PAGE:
Wisconsin’s Green Fire supports our conservation legacy by promoting science-based management of natural resources.
A Message About Justice from Wisconsin's Green Fire
We believe we can speak for all of us at Wisconsin’s Green Fire in stating our shared outrage and sadness over the killing of George Floyd by law enforcement in Minneapolis. The monumental response by citizens in overwhelmingly peaceful protests all over the country and the world has brought into relief, once again, the long and deep patterns of violence, injustice, and inequities that are especially faced by African Americans, Native Americans, and people of color in America.
The legacies of injustice and racism have affected conservation work in ways many of us may never have realized, in part because we may never have seen the people and opportunities that have simply been missing.
As individuals, and as an organization, we’re all challenged today to ask: what do these historic events mean for us, and what do they demand from us?
April 27th, 2021 at 4:00pm
Living with Wolves in Wisconsin: From Endangered Species to Hunted Game
Gray wolves in Wisconsin have demonstrated tremendous recovery from extirpated species in the 1960s and early 1970s, to a healthy population of about 1200 wolves in 2020. But the controversies that led to the initial extirpation of wolves in the state, have not totally disappeared, and living with a large social carnivore remains challenging. Adrian will discuss the role of various management strategies for co-existence with wolves, including depredation management, hunting and trapping seasons, protection, education, and enlightened policies toward wildlife governance.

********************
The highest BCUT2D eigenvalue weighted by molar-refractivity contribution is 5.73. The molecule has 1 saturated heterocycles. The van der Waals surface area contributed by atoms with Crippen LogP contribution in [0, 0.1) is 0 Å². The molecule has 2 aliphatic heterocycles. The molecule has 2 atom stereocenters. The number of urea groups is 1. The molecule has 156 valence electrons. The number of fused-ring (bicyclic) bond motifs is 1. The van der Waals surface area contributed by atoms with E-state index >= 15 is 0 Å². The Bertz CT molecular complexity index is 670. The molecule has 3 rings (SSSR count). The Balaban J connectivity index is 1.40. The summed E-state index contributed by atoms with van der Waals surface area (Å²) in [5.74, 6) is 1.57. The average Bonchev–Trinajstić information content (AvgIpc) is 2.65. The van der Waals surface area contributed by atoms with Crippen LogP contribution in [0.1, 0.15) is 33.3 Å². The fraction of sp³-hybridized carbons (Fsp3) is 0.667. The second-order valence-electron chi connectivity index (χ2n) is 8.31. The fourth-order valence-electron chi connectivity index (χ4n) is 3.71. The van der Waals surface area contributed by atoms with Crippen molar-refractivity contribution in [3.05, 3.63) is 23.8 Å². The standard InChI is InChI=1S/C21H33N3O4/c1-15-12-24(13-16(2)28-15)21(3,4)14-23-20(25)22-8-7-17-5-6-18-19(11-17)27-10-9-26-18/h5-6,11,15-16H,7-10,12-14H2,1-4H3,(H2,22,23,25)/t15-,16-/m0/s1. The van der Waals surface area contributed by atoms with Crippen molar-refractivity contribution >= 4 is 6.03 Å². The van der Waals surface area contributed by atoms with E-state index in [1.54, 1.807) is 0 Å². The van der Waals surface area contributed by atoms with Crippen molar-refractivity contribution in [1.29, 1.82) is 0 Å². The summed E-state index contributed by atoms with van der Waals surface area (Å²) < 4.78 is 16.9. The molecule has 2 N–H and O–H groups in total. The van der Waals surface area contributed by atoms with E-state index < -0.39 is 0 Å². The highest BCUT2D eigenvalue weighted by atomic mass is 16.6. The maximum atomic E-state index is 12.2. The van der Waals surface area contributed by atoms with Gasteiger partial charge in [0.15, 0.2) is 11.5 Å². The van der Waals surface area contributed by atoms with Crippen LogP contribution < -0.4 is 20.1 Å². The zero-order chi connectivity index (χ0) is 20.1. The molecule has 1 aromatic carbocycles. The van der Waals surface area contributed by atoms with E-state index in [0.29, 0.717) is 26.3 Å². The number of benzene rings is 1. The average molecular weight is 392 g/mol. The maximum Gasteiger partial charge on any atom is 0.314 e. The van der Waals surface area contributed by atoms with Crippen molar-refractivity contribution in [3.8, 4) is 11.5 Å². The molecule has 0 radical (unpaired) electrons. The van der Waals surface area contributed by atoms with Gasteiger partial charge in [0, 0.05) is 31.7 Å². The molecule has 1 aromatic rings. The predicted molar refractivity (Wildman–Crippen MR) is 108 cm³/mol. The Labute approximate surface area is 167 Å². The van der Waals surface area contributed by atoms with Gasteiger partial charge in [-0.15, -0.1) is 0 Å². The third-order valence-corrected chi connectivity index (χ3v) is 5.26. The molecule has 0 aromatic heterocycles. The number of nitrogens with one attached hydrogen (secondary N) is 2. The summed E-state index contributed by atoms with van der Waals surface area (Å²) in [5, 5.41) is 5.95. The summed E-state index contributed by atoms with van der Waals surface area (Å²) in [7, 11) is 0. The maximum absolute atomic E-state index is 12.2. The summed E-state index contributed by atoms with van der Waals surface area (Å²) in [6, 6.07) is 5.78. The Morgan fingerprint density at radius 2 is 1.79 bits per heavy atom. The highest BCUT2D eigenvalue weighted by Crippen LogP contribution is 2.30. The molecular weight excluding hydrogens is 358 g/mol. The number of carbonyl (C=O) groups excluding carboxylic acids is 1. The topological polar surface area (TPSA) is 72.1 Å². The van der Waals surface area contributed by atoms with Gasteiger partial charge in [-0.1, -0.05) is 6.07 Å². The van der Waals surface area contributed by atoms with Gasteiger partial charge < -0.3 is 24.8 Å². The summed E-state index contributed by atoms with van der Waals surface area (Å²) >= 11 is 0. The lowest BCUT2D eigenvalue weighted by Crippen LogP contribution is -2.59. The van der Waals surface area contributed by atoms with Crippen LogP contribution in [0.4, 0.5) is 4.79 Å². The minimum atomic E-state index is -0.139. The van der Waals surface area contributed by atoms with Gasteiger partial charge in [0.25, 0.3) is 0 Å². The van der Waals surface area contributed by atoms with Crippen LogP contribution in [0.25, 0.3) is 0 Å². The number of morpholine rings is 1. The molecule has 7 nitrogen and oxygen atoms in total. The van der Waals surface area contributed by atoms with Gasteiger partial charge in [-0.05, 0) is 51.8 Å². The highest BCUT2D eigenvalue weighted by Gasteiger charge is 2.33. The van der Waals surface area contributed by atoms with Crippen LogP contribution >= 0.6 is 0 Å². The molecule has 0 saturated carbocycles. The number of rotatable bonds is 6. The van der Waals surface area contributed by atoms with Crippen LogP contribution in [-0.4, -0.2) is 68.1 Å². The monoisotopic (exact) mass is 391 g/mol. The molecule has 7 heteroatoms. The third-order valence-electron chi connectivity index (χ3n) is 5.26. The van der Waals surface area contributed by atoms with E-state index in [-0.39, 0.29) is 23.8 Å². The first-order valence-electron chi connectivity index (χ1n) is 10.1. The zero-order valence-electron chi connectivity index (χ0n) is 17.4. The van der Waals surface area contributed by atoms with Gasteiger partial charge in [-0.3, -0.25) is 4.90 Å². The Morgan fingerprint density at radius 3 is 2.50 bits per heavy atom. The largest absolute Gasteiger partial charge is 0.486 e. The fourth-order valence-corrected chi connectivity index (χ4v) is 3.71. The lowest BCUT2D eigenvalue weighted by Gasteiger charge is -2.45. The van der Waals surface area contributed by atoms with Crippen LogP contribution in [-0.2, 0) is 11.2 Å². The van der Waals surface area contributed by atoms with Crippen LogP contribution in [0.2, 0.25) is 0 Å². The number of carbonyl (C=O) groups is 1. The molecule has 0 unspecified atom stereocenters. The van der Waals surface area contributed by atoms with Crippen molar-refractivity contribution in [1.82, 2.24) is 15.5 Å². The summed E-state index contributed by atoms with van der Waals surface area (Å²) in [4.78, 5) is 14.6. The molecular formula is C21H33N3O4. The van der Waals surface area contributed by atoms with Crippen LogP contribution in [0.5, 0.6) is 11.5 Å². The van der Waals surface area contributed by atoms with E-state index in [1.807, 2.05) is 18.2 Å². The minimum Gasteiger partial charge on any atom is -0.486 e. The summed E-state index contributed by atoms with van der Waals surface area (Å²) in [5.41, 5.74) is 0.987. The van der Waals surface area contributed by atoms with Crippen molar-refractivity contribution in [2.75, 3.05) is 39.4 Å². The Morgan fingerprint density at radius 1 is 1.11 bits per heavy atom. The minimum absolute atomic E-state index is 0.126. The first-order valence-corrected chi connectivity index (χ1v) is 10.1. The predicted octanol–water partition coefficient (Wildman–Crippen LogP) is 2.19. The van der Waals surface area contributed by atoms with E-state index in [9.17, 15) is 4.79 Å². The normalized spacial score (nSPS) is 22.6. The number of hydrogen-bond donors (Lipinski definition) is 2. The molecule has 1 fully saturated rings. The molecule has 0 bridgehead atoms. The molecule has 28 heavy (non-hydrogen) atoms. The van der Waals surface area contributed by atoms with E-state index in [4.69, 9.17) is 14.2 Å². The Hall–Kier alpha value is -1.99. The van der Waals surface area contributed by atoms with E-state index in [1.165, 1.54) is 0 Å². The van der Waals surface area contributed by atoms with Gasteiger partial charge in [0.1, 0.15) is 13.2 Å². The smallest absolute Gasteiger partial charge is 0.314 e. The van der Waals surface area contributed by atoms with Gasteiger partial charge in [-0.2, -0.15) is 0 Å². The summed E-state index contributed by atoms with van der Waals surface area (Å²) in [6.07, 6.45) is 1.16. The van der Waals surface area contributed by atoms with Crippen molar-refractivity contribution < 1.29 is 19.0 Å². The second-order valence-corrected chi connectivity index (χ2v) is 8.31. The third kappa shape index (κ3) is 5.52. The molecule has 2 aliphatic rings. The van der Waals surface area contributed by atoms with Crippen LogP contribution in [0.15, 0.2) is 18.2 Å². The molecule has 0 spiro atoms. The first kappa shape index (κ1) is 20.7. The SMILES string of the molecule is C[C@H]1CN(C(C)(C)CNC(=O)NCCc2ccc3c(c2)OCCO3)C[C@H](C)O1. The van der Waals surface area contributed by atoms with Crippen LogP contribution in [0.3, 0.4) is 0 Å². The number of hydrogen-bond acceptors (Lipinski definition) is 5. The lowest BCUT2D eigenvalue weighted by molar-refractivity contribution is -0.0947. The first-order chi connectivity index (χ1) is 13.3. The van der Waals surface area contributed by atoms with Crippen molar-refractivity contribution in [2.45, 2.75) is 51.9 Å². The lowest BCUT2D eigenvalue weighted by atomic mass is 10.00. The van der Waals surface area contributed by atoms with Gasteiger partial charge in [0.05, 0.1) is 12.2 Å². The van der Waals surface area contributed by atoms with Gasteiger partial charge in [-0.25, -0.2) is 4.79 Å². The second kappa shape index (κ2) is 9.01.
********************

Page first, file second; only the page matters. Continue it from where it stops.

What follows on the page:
Retired from the DNR in 2015, Adrian coordinated the Timber Wolf Alliance since from 2015 to 2017, and today volunteers as the organization’s chair.
April 28th, 2021 at noon
Wisconsin Forests as Climate-Critical Lands
The next event in the Academy's Climate & Energy Series, "Wisconsin Forests as Climate-Critical Lands" features Fred Clark (Executive Director, Wisconsin's Green Fire) and Don Waller (J.T. Curtis Professor of Botany - retired, UW-Madison). Join us online as the two discuss how to leverage nature-based solutions in forests to foster continuous growth for maximum carbon storage and ecological complexity.
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